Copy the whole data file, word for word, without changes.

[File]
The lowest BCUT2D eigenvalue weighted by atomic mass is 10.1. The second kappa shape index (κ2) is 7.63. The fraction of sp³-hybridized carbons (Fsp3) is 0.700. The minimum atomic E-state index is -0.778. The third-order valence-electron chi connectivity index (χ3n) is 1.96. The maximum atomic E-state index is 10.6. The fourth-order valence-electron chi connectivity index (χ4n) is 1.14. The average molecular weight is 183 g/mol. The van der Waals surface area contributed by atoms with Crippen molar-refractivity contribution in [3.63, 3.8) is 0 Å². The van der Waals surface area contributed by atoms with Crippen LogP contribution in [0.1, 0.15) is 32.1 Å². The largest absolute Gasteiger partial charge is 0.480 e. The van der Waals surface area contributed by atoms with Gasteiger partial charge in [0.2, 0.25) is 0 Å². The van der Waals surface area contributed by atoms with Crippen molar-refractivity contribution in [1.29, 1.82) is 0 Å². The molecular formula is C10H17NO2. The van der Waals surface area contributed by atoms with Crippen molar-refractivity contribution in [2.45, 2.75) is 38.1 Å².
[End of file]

The lowest BCUT2D eigenvalue weighted by atomic mass is 10.1. The second kappa shape index (κ2) is 7.63. The fraction of sp³-hybridized carbons (Fsp3) is 0.700. The minimum atomic E-state index is -0.778. The third-order valence-electron chi connectivity index (χ3n) is 1.96. The maximum atomic E-state index is 10.6. The fourth-order valence-electron chi connectivity index (χ4n) is 1.14. The average molecular weight is 183 g/mol. The van der Waals surface area contributed by atoms with Crippen molar-refractivity contribution in [3.63, 3.8) is 0 Å². The van der Waals surface area contributed by atoms with Crippen LogP contribution in [0.1, 0.15) is 32.1 Å². The largest absolute Gasteiger partial charge is 0.480 e. The van der Waals surface area contributed by atoms with Gasteiger partial charge in [0.2, 0.25) is 0 Å². The van der Waals surface area contributed by atoms with Crippen molar-refractivity contribution in [1.29, 1.82) is 0 Å². The molecular formula is C10H17NO2. The van der Waals surface area contributed by atoms with Crippen molar-refractivity contribution in [2.45, 2.75) is 38.1 Å².